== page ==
Maryam Mirzakhani, a well-known Stanford University professor who became the first and only woman to receive the highest honor in mathematics, has died after a long battle with breast cancer. She was 40.
Mirzakhani's death comes just three years after she received the Fields Medal, which is the highest honor in mathematics and the field-equivalent to a Nobel Prize. She received the Fields Medal for her work on complex geometry and dynamic systems.
Her work, Stanford University President Marc Tessier-Lavigne said, inspired thousands of women to pursue math and science. And that legacy and sentiment was echoed on Twitter by those who knew her.
"A light was turned off today .... far too soon. Breaks my heart," former NASA scientist Firouz Naderi tweeted. "A genius? Yes. But also a daughter, a mother and a wife."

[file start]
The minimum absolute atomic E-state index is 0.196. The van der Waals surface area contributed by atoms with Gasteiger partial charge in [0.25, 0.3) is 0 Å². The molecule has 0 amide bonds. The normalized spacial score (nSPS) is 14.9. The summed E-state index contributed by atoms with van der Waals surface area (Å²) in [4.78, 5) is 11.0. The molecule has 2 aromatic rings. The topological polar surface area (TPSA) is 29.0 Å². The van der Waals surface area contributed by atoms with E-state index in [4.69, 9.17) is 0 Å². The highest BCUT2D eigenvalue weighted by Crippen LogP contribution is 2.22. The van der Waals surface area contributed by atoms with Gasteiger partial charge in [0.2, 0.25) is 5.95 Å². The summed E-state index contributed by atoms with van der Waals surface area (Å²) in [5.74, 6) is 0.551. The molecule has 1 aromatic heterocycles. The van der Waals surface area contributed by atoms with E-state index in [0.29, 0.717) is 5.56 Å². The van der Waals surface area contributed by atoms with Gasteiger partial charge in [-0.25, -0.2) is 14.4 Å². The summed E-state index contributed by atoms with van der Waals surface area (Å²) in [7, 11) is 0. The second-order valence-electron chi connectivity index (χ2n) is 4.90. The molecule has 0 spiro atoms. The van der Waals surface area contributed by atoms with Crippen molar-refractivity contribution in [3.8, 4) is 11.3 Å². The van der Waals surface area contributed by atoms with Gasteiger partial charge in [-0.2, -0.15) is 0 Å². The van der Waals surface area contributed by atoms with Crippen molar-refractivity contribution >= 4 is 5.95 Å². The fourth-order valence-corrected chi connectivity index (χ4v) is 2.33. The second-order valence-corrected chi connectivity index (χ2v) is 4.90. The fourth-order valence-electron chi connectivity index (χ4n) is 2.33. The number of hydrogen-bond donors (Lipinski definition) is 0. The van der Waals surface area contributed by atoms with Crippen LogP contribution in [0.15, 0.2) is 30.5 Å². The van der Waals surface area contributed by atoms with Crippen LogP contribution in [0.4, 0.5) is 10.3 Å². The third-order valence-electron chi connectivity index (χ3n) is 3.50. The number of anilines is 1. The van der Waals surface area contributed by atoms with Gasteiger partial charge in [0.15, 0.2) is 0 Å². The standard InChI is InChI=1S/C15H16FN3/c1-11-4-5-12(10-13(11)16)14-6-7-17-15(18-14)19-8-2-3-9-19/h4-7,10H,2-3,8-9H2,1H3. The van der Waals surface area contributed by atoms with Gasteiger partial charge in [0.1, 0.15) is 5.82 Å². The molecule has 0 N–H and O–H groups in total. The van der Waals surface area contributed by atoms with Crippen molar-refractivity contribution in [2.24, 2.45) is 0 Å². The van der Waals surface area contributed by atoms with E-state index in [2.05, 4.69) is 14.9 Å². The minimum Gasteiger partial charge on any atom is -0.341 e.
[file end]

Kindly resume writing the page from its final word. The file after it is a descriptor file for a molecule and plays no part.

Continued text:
Mirzakhani was born in Tehran, Iran, and studied both in her home country and at Harvard University. She went on to become a mathematics professor at Stanford in 2008.
Iran's President Hassan Rouhani praised Mirzakhani's work in a statement on Saturday.
"The grievous passing of Maryam Mirzakhani, the eminent Iranian and world-renowned mathematician, is very much heartrending," Rouhani said in a statement to the Tehran Times.
RIP Maryam Mirzakhani, a world renown math genius, the most prominent Iranian scientist of our time, and a remarkably humble human. pic.twitter.com/hB9qklL906— Negar (@NegarMortazavi) July 15, 2017
Mirzakhani said her work was "like being lost in a jungle and trying to use all the knowledge that you can gather to come up with some new tricks, and with some luck you might find a way out."
Mirzakhani is survived by her husband, Jan Vondrák, and daughter, Anahita.
The Associated Press contributed to this report.